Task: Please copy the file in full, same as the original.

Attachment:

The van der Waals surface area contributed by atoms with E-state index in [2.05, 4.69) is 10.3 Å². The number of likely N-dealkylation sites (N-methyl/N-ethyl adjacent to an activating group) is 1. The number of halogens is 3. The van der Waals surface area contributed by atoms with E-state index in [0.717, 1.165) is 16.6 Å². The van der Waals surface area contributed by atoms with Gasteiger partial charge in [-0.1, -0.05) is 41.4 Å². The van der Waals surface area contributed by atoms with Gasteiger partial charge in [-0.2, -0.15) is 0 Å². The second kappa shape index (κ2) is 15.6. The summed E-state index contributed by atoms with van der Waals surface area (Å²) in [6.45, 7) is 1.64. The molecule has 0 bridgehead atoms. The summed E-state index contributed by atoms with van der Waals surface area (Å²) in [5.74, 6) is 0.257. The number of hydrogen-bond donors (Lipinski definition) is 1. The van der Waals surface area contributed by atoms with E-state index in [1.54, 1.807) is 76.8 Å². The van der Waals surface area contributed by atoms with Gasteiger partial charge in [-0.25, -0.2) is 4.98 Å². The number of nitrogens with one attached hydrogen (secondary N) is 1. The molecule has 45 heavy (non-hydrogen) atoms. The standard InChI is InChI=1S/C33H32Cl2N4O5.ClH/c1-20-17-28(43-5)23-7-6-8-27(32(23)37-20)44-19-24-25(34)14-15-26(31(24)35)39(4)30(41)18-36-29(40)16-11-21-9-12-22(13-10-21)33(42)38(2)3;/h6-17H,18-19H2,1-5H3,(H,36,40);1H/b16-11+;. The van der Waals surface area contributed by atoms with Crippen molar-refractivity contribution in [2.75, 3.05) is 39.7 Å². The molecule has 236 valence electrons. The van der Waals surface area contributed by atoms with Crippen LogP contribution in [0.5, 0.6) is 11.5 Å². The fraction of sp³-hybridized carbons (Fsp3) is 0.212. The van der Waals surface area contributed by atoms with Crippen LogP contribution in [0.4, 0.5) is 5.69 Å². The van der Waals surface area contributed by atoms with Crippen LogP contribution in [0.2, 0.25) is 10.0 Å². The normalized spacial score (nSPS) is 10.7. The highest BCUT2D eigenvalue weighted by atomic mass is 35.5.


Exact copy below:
The van der Waals surface area contributed by atoms with E-state index in [2.05, 4.69) is 10.3 Å². The number of likely N-dealkylation sites (N-methyl/N-ethyl adjacent to an activating group) is 1. The number of halogens is 3. The van der Waals surface area contributed by atoms with E-state index in [0.717, 1.165) is 16.6 Å². The van der Waals surface area contributed by atoms with Gasteiger partial charge in [-0.1, -0.05) is 41.4 Å². The van der Waals surface area contributed by atoms with Gasteiger partial charge in [-0.2, -0.15) is 0 Å². The second kappa shape index (κ2) is 15.6. The summed E-state index contributed by atoms with van der Waals surface area (Å²) in [6.45, 7) is 1.64. The molecule has 0 bridgehead atoms. The summed E-state index contributed by atoms with van der Waals surface area (Å²) in [5.74, 6) is 0.257. The number of hydrogen-bond donors (Lipinski definition) is 1. The van der Waals surface area contributed by atoms with E-state index in [1.54, 1.807) is 76.8 Å². The van der Waals surface area contributed by atoms with Gasteiger partial charge in [-0.25, -0.2) is 4.98 Å². The number of nitrogens with one attached hydrogen (secondary N) is 1. The molecule has 45 heavy (non-hydrogen) atoms. The standard InChI is InChI=1S/C33H32Cl2N4O5.ClH/c1-20-17-28(43-5)23-7-6-8-27(32(23)37-20)44-19-24-25(34)14-15-26(31(24)35)39(4)30(41)18-36-29(40)16-11-21-9-12-22(13-10-21)33(42)38(2)3;/h6-17H,18-19H2,1-5H3,(H,36,40);1H/b16-11+;. The van der Waals surface area contributed by atoms with Crippen molar-refractivity contribution in [2.75, 3.05) is 39.7 Å². The molecule has 236 valence electrons. The van der Waals surface area contributed by atoms with Crippen LogP contribution in [0.5, 0.6) is 11.5 Å². The fraction of sp³-hybridized carbons (Fsp3) is 0.212. The van der Waals surface area contributed by atoms with Crippen LogP contribution in [0.4, 0.5) is 5.69 Å². The van der Waals surface area contributed by atoms with Crippen LogP contribution in [0.2, 0.25) is 10.0 Å². The normalized spacial score (nSPS) is 10.7. The highest BCUT2D eigenvalue weighted by atomic mass is 35.5.